Recursive definitions

Do you think it’s a major weakness of ocaml that functions, types, and modules cannot be defined recursively without explicitly stating the recursion? Does it get in the way often? Just wanting to hear thoughts for no reason in particular.

In my experience it’s not too bad, but one especially annoying case is with recursive modules (you need to explicitly give them signatures if defining anything more than a type with no ppx derivers)

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Not a “major” weakness but yes it does get in the way very often when you write real applications (and yes recursive modules are a pain to define, very unDRY[1]).

However in my opinion (and oddly enough) it can have benefits too because the solutions to work around which usually revolve around carefully organizing and thinking your definitions into subsequent layers tend to produce, in the end, code that is less tangled and easier to evolve and work with.

  1. Usually it’s better to confine and hide the recursive definition to the minimal you need and continue the definition of your module afterwards with type equalities on the tight recursive definition. ↩︎


In many cases, you can untangle recursive modules by separating the data definition from the functions.


Indeed. Those are only really needed when your recursive definition involves the result of functor application see the motivating example in the manual.

True, but ppx really gets in the way, because you can’t derive things without an explicit signature. In the past I’ve just defined stuff first and then made modules afterwards to export those things in a nicer way.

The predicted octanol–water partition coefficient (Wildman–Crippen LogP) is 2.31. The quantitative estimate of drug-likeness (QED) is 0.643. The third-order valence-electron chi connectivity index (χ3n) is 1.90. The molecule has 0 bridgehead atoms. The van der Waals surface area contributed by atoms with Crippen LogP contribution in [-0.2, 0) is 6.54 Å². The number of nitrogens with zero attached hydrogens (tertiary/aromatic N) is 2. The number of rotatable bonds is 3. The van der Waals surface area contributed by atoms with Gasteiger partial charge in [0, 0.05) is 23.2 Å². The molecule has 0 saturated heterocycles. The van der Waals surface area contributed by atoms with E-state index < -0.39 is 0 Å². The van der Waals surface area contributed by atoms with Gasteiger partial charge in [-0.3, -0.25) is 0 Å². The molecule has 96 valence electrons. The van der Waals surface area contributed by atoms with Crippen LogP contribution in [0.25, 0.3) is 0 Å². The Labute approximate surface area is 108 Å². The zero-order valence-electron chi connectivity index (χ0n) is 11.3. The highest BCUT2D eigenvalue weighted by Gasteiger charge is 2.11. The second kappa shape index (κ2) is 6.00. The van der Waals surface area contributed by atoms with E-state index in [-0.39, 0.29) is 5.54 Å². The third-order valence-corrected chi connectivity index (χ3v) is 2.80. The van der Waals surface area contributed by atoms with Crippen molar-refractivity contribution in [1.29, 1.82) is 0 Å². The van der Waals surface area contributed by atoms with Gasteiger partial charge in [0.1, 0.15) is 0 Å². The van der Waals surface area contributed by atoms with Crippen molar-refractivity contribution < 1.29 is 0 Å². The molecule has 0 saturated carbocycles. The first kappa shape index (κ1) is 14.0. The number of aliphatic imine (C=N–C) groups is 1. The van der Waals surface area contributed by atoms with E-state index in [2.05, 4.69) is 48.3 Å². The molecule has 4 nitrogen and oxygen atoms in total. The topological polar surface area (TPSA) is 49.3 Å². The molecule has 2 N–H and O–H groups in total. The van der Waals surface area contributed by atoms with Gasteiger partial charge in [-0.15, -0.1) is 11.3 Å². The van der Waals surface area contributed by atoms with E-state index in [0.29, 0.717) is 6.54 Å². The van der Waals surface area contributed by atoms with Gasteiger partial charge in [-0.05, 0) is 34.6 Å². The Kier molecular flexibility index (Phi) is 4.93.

Ah but ppx is not part of the language ;–)

Haha true (but programming without some way to generate basic repetitive code would suck!)

It can be a little bit of a pain sometimes but I’ve also found that it tends to lead to better code quality, at least in my experience.

Something I’ve been thinking about is using polymorphic types so I can have type definitions in different files without long chains of and but I don’t like the loss in explicitness so haven’t committed to it.

(I mean something like this, where todo and note can refer to each other.)

type 'note todo = { time: float; note: 'note };;
type 'todo note = { text: string; todo: 'todo option };;
(* Inner record below is a note but outer record is a todo. 
    Keep in mind that todo was defined before note but that this todo contains a note. *)
let my_todo = { time = 1.5; note = { text = "my_note"; todo = None } };; 
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I don’t know your exact use-case, but I use a ton of ppx and it works fine with separating code from data. Once I get tangled in a module import loop, I’ll move my types to a Foo_d module, and import that module from the function-containing module Foo.

The one time I had to use recursive modules was when creating an interpreter. I defined an AST composed of two types, with the second type containing a functor application (Map.Make) with the first type, or something along those lines. I wasn’t using ppx back then, so I’m not sure how viable it is.